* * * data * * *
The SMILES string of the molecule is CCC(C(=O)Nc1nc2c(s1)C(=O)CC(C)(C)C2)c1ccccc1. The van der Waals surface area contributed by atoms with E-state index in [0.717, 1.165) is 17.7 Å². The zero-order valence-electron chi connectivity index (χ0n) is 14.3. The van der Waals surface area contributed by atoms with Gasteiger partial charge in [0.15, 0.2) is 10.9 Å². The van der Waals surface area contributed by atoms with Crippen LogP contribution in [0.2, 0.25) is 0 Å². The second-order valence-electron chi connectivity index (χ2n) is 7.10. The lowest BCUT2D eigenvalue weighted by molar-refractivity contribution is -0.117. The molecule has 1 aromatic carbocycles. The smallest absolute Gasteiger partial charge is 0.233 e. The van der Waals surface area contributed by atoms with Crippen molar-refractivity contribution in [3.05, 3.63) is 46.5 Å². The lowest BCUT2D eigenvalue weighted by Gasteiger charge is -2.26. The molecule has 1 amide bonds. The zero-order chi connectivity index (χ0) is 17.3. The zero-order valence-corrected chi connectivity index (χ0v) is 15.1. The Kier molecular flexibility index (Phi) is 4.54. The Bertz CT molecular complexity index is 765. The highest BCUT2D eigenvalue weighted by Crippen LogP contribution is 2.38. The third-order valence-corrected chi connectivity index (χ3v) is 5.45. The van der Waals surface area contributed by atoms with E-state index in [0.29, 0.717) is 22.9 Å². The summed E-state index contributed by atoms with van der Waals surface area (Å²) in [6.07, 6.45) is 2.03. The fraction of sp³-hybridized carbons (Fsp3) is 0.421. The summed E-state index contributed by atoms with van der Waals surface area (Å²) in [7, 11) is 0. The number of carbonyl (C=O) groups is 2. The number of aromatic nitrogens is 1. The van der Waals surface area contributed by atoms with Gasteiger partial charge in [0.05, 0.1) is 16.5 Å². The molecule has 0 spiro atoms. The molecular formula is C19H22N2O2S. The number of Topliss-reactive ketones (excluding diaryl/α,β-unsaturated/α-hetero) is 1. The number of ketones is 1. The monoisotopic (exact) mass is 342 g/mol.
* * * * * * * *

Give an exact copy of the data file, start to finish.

The SMILES string of the molecule is CCC(C(=O)Nc1nc2c(s1)C(=O)CC(C)(C)C2)c1ccccc1. The van der Waals surface area contributed by atoms with E-state index in [0.717, 1.165) is 17.7 Å². The zero-order valence-electron chi connectivity index (χ0n) is 14.3. The van der Waals surface area contributed by atoms with Gasteiger partial charge in [0.15, 0.2) is 10.9 Å². The van der Waals surface area contributed by atoms with Crippen LogP contribution in [0.2, 0.25) is 0 Å². The second-order valence-electron chi connectivity index (χ2n) is 7.10. The lowest BCUT2D eigenvalue weighted by molar-refractivity contribution is -0.117. The molecule has 1 aromatic carbocycles. The smallest absolute Gasteiger partial charge is 0.233 e. The van der Waals surface area contributed by atoms with Crippen molar-refractivity contribution in [3.05, 3.63) is 46.5 Å². The lowest BCUT2D eigenvalue weighted by Gasteiger charge is -2.26. The molecule has 1 amide bonds. The zero-order chi connectivity index (χ0) is 17.3. The zero-order valence-corrected chi connectivity index (χ0v) is 15.1. The Kier molecular flexibility index (Phi) is 4.54. The Bertz CT molecular complexity index is 765. The highest BCUT2D eigenvalue weighted by Crippen LogP contribution is 2.38. The third-order valence-corrected chi connectivity index (χ3v) is 5.45. The van der Waals surface area contributed by atoms with E-state index in [0.29, 0.717) is 22.9 Å². The summed E-state index contributed by atoms with van der Waals surface area (Å²) in [6.07, 6.45) is 2.03. The fraction of sp³-hybridized carbons (Fsp3) is 0.421. The summed E-state index contributed by atoms with van der Waals surface area (Å²) in [7, 11) is 0. The number of carbonyl (C=O) groups is 2. The number of aromatic nitrogens is 1. The van der Waals surface area contributed by atoms with Gasteiger partial charge in [0.05, 0.1) is 16.5 Å². The molecule has 0 spiro atoms. The molecular formula is C19H22N2O2S. The number of Topliss-reactive ketones (excluding diaryl/α,β-unsaturated/α-hetero) is 1. The number of ketones is 1. The monoisotopic (exact) mass is 342 g/mol.